GROWING VEGETABLE TRANSPLANTS
FOR THE HOME GRADEN

Revised 4/99 -- Author Reviewed 4/99 HIL-8104

Larry Bass
Extension Horticultural Specialist
Department of Horticultural Science
North Carolian State University

 

The growing media chosen to grow vegetable transplants should be sterilized to prevent seedlings from being killed by the fungi that causes damping-off disease. A growing mix well suited for growing transplants can be prepared by using one part loamy garden soil, one part shredded peat moss, and one part sand. Sterilize this soil-peat-sand mix by baking it in an oven for about 1 hour at 210 0F.

Other types of growing media can be purchased at local garden centers or from seed and garden supply catalogs. The most widely available and relatively inexpensive seed-starting medium is vermiculite. Seedlings cannot be grown in vermiculite for very long because there are no nutrients in it. Seedlings grown in vermiculite must be given a water-soluble fertilizer regularly or transplanted to sterile soil when the second pair of true leaves form. Vermiculite is sterile when purchased.

There are many containers suitable for sowing seeds. Wooden flats and plastic trays are recommended for starting a large number of seedlings in a limited work area. They save space compared to seeding directly into individual pots. Other commonly used transplant containers are pots made of compressed peat, disks of pressed peat that swell to potlike cylinders when soaked in water, and peat cubes. Some of the simplest containers for starting seed can be found right in the kitchen. Aluminum foil frozen-food trays are among the best. Drainage holes should be poked in the bottom of these trays with a knife after they have been cleaned. Cottage cheese dishes, bottom halves of milk cartons, ice cream cartons, egg cartons, and paper cups are other handy starter containers. Remember, all must have drainage holes to allow the excess water to run off. Also, prior to seeding, the containers should be clean, sturdy, and fit into the space available for growing plants in the home.

Once the seeds have germinated, they must be given sufficient sunlight to insure the development of healthy, stocky plants. To accomplish this place them in a sun porch or a window with a southern exposure if possible. If bright sunlight is not available, an alternative is to use fluorescent lights. A fixture containing two 40-watt cool white fluorescent tubes spaced 3-4 inches apart is sufficient. Place seedlings about 6-8 inches from the tubes, and leave the light on for 14-16 hours each day. Be sure to raise the lights to prevent leafburn as the plants grow. The growing area must be warm. Generally, temperatures should be between 60-65 0F at night and 70-75 0F during the day. However, certain vegetable transplants grow better at different temperatures (Table 1).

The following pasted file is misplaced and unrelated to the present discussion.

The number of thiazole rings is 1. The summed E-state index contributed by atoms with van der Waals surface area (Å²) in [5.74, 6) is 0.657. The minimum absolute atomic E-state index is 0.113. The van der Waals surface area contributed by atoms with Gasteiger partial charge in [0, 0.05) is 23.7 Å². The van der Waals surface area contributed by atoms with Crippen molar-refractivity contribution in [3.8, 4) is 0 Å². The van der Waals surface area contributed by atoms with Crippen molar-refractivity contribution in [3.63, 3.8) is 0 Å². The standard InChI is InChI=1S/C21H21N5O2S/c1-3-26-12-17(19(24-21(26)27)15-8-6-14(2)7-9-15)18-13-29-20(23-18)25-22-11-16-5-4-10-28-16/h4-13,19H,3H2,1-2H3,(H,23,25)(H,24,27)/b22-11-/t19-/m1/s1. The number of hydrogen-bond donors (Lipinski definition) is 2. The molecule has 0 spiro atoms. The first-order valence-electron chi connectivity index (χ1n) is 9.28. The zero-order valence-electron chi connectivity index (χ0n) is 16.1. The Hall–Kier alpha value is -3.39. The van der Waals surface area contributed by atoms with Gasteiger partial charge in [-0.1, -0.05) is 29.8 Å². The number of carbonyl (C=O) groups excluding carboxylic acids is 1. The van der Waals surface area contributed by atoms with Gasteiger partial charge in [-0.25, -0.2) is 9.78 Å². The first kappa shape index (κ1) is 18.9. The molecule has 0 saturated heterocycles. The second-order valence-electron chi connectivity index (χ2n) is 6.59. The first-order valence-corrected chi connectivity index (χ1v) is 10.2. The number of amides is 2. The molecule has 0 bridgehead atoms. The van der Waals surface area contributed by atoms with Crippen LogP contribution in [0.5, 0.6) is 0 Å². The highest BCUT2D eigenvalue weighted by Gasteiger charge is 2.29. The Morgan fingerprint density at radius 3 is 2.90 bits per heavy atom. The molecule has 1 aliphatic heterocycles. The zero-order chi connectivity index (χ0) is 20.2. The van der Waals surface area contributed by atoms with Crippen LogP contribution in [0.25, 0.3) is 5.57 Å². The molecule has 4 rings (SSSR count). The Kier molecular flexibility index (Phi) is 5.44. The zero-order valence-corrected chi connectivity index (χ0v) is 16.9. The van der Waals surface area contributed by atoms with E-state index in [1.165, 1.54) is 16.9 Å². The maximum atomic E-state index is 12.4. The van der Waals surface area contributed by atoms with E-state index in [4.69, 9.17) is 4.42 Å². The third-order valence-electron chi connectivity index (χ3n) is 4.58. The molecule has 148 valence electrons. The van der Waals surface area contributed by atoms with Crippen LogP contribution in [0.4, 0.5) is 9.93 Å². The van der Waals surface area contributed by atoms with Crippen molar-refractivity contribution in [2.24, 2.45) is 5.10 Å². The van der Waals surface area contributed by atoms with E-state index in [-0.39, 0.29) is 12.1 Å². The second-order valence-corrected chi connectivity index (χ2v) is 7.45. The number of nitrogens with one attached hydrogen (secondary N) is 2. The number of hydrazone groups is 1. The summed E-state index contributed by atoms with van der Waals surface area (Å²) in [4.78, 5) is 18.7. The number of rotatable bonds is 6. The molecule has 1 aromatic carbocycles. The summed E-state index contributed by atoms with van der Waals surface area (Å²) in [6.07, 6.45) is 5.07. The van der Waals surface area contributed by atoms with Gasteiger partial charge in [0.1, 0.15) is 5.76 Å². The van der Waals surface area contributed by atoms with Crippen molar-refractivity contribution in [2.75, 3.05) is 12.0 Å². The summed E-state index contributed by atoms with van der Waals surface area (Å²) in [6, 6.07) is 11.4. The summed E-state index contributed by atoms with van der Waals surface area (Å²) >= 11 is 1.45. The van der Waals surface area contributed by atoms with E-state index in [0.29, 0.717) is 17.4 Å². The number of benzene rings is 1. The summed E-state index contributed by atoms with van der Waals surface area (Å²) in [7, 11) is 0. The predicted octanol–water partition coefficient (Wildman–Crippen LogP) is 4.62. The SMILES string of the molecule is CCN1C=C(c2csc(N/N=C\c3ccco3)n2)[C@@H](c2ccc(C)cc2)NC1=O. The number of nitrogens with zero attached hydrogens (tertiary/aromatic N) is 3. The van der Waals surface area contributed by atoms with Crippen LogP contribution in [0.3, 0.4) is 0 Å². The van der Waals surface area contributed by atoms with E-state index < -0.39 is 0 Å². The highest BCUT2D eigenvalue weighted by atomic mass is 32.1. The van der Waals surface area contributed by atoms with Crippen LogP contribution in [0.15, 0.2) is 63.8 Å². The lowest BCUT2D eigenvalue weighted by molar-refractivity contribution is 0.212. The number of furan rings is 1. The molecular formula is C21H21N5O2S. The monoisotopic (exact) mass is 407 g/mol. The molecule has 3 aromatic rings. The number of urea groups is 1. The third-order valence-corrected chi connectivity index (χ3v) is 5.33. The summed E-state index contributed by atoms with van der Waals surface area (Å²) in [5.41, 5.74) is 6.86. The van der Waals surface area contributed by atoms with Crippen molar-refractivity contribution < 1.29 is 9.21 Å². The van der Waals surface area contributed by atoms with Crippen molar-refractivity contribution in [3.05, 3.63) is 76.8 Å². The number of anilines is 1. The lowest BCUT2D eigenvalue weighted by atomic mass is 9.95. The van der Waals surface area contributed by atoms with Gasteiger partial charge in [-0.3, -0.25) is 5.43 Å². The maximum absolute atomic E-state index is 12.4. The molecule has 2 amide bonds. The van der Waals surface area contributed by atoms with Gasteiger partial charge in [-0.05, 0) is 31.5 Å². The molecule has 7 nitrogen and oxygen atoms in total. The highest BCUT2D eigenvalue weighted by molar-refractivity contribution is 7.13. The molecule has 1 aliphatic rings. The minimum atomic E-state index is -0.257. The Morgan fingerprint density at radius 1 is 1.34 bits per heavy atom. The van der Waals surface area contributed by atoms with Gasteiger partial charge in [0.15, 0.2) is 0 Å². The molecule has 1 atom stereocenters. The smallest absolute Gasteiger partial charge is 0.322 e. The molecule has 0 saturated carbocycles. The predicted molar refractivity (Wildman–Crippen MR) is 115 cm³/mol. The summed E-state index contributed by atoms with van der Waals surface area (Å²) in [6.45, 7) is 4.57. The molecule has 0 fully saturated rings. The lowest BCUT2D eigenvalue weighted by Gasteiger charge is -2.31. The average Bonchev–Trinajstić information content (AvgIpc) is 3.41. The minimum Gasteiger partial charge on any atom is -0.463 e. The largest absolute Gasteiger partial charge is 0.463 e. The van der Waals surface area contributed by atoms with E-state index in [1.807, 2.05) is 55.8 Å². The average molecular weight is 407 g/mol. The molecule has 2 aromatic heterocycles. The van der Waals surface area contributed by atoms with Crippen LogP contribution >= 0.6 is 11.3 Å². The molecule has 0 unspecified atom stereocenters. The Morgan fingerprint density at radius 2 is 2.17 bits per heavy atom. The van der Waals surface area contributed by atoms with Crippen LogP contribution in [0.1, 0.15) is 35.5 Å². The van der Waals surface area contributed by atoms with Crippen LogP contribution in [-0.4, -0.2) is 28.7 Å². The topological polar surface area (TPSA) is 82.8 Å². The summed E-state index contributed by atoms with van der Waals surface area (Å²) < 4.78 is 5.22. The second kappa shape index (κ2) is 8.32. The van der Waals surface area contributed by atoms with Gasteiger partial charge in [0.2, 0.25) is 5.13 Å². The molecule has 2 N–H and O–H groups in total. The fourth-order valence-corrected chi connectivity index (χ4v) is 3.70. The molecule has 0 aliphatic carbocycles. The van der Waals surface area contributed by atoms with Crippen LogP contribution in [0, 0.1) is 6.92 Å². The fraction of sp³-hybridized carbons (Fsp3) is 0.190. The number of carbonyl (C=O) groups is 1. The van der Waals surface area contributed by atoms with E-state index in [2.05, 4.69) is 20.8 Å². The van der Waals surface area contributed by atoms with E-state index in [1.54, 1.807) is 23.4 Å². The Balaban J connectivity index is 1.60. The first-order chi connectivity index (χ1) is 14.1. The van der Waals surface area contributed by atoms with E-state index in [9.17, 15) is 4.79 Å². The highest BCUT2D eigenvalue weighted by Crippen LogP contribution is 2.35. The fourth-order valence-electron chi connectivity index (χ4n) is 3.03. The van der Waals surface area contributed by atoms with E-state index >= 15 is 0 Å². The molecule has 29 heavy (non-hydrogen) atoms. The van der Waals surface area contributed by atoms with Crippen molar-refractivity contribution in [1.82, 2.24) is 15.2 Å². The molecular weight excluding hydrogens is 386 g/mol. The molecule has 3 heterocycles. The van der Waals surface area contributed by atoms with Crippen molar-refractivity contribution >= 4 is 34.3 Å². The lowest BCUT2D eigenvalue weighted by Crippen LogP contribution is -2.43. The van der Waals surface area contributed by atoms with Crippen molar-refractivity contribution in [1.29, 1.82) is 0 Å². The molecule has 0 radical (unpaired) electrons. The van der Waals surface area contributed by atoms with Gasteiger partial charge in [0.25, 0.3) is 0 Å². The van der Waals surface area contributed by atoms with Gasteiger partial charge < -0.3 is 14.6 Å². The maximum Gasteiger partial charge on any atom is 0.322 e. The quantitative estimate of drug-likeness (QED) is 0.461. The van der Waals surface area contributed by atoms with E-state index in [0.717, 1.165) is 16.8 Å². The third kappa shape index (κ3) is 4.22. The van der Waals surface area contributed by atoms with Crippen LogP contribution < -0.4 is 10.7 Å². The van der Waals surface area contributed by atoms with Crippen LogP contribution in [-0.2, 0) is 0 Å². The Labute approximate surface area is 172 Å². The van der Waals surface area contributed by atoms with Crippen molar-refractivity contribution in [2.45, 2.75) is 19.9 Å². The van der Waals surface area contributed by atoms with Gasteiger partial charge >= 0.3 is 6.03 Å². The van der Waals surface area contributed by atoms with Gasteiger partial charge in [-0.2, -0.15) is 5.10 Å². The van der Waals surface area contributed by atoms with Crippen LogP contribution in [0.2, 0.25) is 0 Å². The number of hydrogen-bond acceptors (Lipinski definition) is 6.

The soil should be checked daily to make sure it is moist. Watering on the basis of touch is best. But be sure to check daily so overwatering does not occur.

Fertilization of vegetable seedlings can be done by using a water-soluble house plant fertilizer such as 20-20-20 sold in most garden centers. The first fertilization should be a few days after the seedlings have emerged. Seedlings that begin to look yellow and thin are associated with needs for fertilizer. The first application of fertilizer should be applied at half-strength of the manufacturer's recommendation. Depending on the fertilizer used, about 1-2 teaspoons per gallon of water applied once every two weeks should be adequate. If seedling growth is too fast and large, growth can be slowed by watering less often.

The plants should be "hardened-off" before setting them into the garden. "Hardening-off" is the process whereby plant tissues are toughened to withstand the outside environment. This should be done over a two-week period. Harden the plants by setting them outside in partial shade to receive lower temperatures during the day and bringing them in at night. The transplants should be left outside longer each day during the hardening-off period. Take precautions so transplants are not killed by frost.

When purchasing vegetable transplants, the best are not necessarily the largest and tallest available. For example, tomato plants which have flowers should be avoided since the flower's presence indicates the plant's growing under stress. Generally, good quality transplants can be selected by their stocky, healthy appearance, medium-size, deep green color, and freedom from insects and diseases.

Table 1. TEMPERATURES AND TIMES REQUIRED FOR
GROWING PLANTS FOR TRANSPLANTING INTO THE GARDEN

VEGETABLE

DAY2 (0)F

NIGHT (0F)

TIME (WEEKS)

ASPARAGUS

70 - 80

65 - 70

8 - 10

BROCCOLI

60 - 70

50 - 60

5 - 7

BRUSSELS SPROUTS

60 - 70

50 - 60

5 - 7

CABBAGE

60 - 70

50 - 60

5 - 7

CAULIFLOWER

60 - 70

50 - 60

5 - 7

SWEET CORN

70 - 75

60 - 65

3 - 4

CUCUMBER

70 - 75

60 - 65

3 - 4

EGGPLANT

70 - 80

65 - 70

6 - 8

LETTUCE

55 - 65

50 - 55

5 - 7

MUSKMELON

70 - 75

60 - 65

3 - 4

ONION

60 - 65

55 - 60

10 - 12

PEPPER

65 - 75

60 - 65

6 - 8

SUMMER SQUASH

70 - 75

60 - 65

3 - 4

TOMATO

65 - 75

60 - 65

5 - 7

WATERMELON

70 - 80

65 - 70

3 - 4

1The above table was taken from Knott's Handbook for Vegetable Growers.

2Select the lower temperature on cloudy days.

 


Published by

North Carolina Cooperative Extension Service


Distributed in furtherance of the Acts of Congress of May 8 and June 30, 1914. Employment and program opportunities are offered to all people regardless of race, color, national origin, sex, age, or disability. North Carolina State University at Raleigh, North Carolina A & T State University, U.S. Department of Agriculture, and local governments cooperating.